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thunderkyss 05-03-2012 08:07 PM

Custom Laminate Sides?
A question for those of you who have come to love building guitars.

Is there a wrong way to build laminate sides? If you were to acquire an apprentice, is there anything in particular you would tell him to be particularly mindful of when building his sides?

Do you have a "signature" layer? Let's say a customer requests a particular outer layer mainly for aesthetics, do you pick the subsequent layers for it's tonal properties? Like if the customer says he wants spalted maple sides, do you add layers of mahogany, because that's what you do? Or a layer of rosewood to add more midrange? Or do you add a layer because you just believe every guitar should have a piece of x in them?

How much time do you generally invest in building sides?

KolayaGuitars 05-03-2012 09:01 PM

I just use whatever the back and side wood on the outside (obviously) and another wood of generally similar density on the inside. Lay 'em up with epoxy in a laminating form.

I wouldn't worry about trying to influence your guitar's tone by using different layers of side woods. The double side is, as I understand, just to provide a very rigid, and stable rim for the vibrating plates to attach to so that no/very little vibrations are lost or absorbed in the side.

Hope this helps.


mb propsom 05-03-2012 10:53 PM

I only laminate the less stable and more brittle woods like quilted sapele, ziricote and the ebonies. I also do not consider the choice of interior laminate as having a critical effect on the tone of the instrument. For the darker woods I'll use a darker interior veneer, usually EIR. For lighter woods I generally use either sapele or cherry, occasionaly maple. West System is my adhesive of choice for this process. However, I know of other makers who use fish glue and even Gorilla Glue with great results.

Tim McKnight 05-04-2012 07:19 AM

I have been building with laminated sides for ~10 years and have yet to notice any discernible influence the inner side material has on the tone of the completed instrument. I use lighter colored interior woods with lighter colored exterior woods and vice versa.

geordie 05-04-2012 07:26 AM

Brad and Michael, thanks for you'r insight as makers.
I was sure I'd read here that someone had a guitar made with X + X (as laminates or double sides if you wish) to give them the 'tone' they required. As a novice builder and avid reader of OLF etc I found this fanciful.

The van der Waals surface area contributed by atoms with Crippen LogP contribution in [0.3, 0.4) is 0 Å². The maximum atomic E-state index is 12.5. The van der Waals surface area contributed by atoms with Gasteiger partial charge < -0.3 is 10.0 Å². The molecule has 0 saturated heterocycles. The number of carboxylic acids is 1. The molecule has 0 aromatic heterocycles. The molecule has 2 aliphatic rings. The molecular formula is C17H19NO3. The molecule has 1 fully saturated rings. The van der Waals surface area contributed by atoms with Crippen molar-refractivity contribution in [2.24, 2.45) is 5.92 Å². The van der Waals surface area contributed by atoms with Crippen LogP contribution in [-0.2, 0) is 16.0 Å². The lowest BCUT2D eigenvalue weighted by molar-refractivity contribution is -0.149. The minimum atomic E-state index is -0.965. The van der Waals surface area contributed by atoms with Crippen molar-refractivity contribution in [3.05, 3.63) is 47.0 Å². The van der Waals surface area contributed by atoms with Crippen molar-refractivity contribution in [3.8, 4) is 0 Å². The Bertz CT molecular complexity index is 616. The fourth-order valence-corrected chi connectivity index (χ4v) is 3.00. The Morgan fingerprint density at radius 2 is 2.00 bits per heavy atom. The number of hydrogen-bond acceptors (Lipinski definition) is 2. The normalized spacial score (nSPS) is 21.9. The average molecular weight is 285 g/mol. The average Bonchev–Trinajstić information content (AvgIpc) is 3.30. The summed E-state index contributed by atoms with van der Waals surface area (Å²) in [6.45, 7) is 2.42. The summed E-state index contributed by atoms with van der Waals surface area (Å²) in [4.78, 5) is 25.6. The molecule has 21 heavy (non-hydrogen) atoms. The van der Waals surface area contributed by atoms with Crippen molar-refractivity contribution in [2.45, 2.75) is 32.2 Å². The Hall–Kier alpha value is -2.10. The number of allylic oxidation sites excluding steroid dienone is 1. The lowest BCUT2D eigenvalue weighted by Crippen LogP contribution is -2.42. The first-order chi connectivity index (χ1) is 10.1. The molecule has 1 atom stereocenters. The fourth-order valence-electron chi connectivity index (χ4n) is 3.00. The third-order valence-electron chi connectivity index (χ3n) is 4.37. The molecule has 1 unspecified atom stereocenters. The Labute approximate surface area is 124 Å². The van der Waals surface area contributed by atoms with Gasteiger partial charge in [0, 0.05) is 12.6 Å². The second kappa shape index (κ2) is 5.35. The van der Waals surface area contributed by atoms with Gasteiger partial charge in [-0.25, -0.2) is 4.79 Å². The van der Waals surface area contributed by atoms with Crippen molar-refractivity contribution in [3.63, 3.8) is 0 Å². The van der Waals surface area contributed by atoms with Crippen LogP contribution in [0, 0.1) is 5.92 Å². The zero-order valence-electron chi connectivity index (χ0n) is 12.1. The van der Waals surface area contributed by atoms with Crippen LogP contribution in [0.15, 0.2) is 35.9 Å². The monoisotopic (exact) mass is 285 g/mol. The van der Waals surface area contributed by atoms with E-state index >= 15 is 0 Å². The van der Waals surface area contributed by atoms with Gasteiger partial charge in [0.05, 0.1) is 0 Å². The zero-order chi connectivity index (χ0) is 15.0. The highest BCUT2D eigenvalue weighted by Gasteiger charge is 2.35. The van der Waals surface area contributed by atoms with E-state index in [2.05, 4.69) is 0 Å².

Ooops missed your input Tim, yeah I have been following your builds and what you say was the impression I got.

thunderkyss 05-04-2012 10:26 AM

Thanks for your replies guys. Anyone want to comment on the time (on average) they invest in building sides?

Tim McKnight 05-04-2012 10:55 AM


Originally Posted by thunderkyss (Post 3029400)
Thanks for your replies guys. Anyone want to comment on the time (on average) they invest in building sides?

Time is perhaps 50% more with double sides considering twice the material to cut, shape and thickness though cost is 2x more though. One does not merely do this to save time or material costs or the factories would follow suit.

geordie 05-05-2012 07:06 AM

Ah thunderkyss, you jogged my memory, as I mentioned I'd read something on the subject of double sides affecting tone and thought it dubious.
Do your best to make sense of this -

"I ask if the sides of the guitar will be lined with (X wood), he replied no, he'll line them with the same wood as the sides which he normally does.
Apparently the player wanted to control some of the tones given by the (Y wood) b/s that he didn't want... hence the use of (Z wood). The maker went on to say that the guitar really is designed just to the players requests tone-wise". :confused: :D:D

This extract between customer and maker is from elsewhere and in complete contradiction with whats been said above.

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